Legal marijuana tax revenues have been breaking records in Colorado this summer, nearly doubling monthly numbers from last year and on pace to exceed projections of legal sales that bring revenue back to the state.
Through the first seven months of this year, Colorado has brought in nearly $73.5m , putting the state on pace to collect over $125m for the year.
In 2014, experts predicted legal cannabis would bring in upwards of $70m to the state’s tax coffers. In reality, the state collected just $44m in marijuana taxes.
Sales totals fell short of projections in 2014, the first year of legalized recreational sales in the state (and the nation) But this year, tax revenue from marijuana sales is exceeding initial projections of $70m.
Many in the marijuana industry attribute the sales boom to a tipping point in social acceptance.
“I attribute it to ... more and more people ... comfortable with the legalization of marijuana,” said Tyler Henson, president of the Colorado Cannabis Chamber of Commerce. “They don’t see it as something that’s bad for them.”
Tim Cullen, CEO of Colorado Harvest Company, said: “People who would never have considered pot before are now popping their heads in.” His company has three dispensaries in the Denver area and plans for a fourth. He noted that in his stores, where customers are primarily Colorado residents purchasing recreational marijuana, sales have been averaging 8% to 12% growth month over month for much of this year.
Support for marijuana legalization has grown in Colorado since voters approved Amendment 64 by a 10-point margin in November 2012. A poll from Quinnipiac University this February found that 58% of Coloradans support keeping cannabis legal, compared to just 38 percent who oppose the idea.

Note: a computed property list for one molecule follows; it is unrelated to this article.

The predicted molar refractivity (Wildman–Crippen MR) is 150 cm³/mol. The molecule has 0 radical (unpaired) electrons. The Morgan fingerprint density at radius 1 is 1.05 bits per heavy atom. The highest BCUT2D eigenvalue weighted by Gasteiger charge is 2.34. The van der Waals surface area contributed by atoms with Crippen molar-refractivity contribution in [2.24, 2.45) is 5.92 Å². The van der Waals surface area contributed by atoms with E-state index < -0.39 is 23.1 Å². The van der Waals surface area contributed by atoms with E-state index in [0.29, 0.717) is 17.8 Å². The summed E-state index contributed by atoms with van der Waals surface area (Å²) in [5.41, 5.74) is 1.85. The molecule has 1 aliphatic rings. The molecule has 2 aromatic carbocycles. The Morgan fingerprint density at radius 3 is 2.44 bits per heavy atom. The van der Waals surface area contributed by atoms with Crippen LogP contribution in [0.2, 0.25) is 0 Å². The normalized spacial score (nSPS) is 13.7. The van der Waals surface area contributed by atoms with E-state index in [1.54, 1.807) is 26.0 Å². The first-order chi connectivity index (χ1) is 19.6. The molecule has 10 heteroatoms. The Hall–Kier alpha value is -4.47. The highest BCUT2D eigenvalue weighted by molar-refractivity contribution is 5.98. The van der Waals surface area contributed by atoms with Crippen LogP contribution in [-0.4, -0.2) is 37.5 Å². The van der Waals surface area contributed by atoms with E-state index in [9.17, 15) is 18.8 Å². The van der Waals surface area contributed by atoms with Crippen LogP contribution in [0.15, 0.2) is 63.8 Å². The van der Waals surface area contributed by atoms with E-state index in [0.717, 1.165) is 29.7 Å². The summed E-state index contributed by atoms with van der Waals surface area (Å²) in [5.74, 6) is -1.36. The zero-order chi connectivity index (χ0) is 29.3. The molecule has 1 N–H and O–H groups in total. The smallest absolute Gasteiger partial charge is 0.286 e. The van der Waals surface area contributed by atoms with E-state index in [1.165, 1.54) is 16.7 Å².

Early sales may have initially been dampened by the relative scarcity of dispensaries selling recreational marijuana. When retail sales began in January 2014, the only stores that were permitted to offer recreational marijuana were those with existing medical marijuana licenses. As a result, just a few dozen locations across the state offered recreational pot in the beginning of 2014.
“Ask any business owner now how hard it is getting your business approved and getting your license,” Henson, of the Colorado Cannabis Chamber of Commerce, argued. “We had a lot of new businesses and people getting on the market, but unfortunately weren’t able to come online right away.”
As the process has opened up, though, there are now hundreds of dispensaries across the state.
This growth in the number of marijuana stores has forced dispensaries to up their game in order to attract customers.
Cullen noted that, six years ago, when only medical marijuana was legal, “some of the stores looked more like college dorm rooms”. However, he argued, today’s customer is generally more sophisticated, looking for specific strains of cannabis and a more professionalized atmosphere. Unlike the young stoner stereotype, Cullen said, “our average customer is a business professional, and the vast majority are middle-aged folks with disposable income”.
Indeed, to shop in a 2015 dispensary is not unlike perusing a fine wine shop, with “budtenders” selecting particular varieties depending on an individual’s needs. Customers can expect to hear plenty of hoity-toity language about a strain’s “aromatic notes”. Dispensaries also employ other common customer attraction practices including weekly promotions and customer loyalty programs.
It’s likely that this boost in pot sales is not just coming from Colorado residents. In 2014, 71.3 million visitors spent $18.6bn in Colorado, both record highs that coincided with the first year of marijuana legalization. Figures for 2015 tourism haven’t been released yet.
In addition, even as medical marijuana sales have risen nearly 25% between May and July, it’s not being fueled by an increase in medical marijuana patients. The number of medical marijuana cardholders has stayed consistent at between 110,000 and 115,000 for many months.
Both Henson and Cullen said they expected cannabis sales to continue to increase, but they pointed to various issues that are holding back potential growth, including lack of access to credit cards and bank loans, as well as the inability to take certain federal small business deductions. “Our industry is very heavily regulated,” Henson argued. “It prohibits us from growing at a rate that we could be.”
And unlike liquor companies, which can openly advertise on billboards and television, marijuanasellers are forbidden to do so by law.
But sales will continue to rise in spite of regulatory hurdles if advocates are right that marijuana is becoming increasingly socially acceptable.
“You can’t show up to a dinner party with a few joints yet, like you would a bottle of wine,” Cullen said. “But we’re not far from it.”